April 16 2012 at 4:53 PM Report abuse rate up rate down Reply

I also think it is scripted....how can you not know after all these episodes that the guy you are training is
undercover. Plus they are filming the whole thing.
But it is fun to watch...just entertainment.

April 16 2012 at 3:00 PM Report abuse rate up rate down Reply

If I were these peoples co-workers, I'd feel angry and slighted, we all have problems that 10 grand would easily fix. Creak open that wallet and share some of those millions with the people who actually do the work. This show is no more real that real housewives, and probably wont last another season now that every one has caught on.

April 16 2012 at 2:33 PM Report abuse rate up rate down Reply

Wish they had the CEO or someone in the Leadership team do an undercover visit while I was with one company. They would have seen some behaviors from the Leadership that needed to be addressed and changed to show more respect towards the employees.

April 16 2012 at 1:25 PM Report abuse rate up rate down Reply

I like to watch this show, but there is a problem with these undercover bosses. The ones they go undercover with get the benefits but what about the rest of the struggling employees, they get nothing.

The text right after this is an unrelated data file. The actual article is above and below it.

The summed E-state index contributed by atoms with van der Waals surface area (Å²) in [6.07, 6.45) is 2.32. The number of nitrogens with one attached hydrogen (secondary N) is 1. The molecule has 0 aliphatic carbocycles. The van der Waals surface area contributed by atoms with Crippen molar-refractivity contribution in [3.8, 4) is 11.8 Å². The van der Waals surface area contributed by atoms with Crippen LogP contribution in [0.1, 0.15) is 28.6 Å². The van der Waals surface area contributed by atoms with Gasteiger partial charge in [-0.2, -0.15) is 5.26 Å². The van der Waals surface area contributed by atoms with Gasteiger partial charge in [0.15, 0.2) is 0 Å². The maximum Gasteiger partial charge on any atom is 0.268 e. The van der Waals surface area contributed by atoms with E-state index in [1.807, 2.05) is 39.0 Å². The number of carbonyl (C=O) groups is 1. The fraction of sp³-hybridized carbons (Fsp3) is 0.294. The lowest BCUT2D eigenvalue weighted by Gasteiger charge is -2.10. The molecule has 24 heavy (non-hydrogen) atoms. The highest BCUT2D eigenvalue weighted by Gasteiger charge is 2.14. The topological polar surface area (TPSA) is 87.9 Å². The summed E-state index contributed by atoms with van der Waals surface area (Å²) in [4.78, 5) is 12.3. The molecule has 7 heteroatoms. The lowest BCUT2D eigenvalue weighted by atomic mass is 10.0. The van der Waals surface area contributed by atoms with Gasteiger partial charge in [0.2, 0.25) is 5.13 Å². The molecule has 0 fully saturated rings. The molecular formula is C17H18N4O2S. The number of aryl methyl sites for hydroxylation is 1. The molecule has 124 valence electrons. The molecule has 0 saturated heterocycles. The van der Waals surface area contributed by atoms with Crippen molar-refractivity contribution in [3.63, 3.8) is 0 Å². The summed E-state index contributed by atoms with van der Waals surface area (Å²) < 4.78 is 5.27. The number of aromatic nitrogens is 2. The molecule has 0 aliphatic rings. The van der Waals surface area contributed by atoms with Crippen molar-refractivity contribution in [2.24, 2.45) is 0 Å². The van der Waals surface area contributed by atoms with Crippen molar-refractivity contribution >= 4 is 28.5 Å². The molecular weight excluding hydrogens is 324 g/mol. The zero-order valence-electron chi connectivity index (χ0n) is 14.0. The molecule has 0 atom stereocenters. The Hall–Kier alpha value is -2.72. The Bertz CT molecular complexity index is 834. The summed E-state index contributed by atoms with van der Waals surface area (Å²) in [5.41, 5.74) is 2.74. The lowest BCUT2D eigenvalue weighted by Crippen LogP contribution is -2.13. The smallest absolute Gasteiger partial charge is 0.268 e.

April 16 2012 at 1:19 PM Report abuse rate up rate down Reply
1 reply to dkcrown1's comment

You want every single employee to get $5,000 - $15,000 worth of gifts? It's a "reality gameshow". Just consider those that got something, the winners.

April 16 2012 at 1:57 PM Report abuse rate up rate down Reply

I have a family member that works for a company that was covered on an episode of Undercover Boss. Her job site was visited and filmed along with wuite a few other locations but nothing from her location was part of the show. Yeah I'm sure they're picking the best for the show. But it is for real.

April 16 2012 at 1:14 PM Report abuse +2 rate up rate down Reply

Do you really think these stupid shows are "real" and not contrived and scripted to create some conflict and drama?

April 16 2012 at 12:56 PM Report abuse +1 rate up rate down Reply
1 reply to CHUCKIE's comment

Yeah you know we really have never landed on the moon and there is no Hubble telescope and all the space pictures are all computer made images. Drink the koolaide it's free.

April 16 2012 at 2:09 PM Report abuse rate up rate down Reply

How do you people watch crap TV?

April 16 2012 at 12:54 PM Report abuse -1 rate up rate down Reply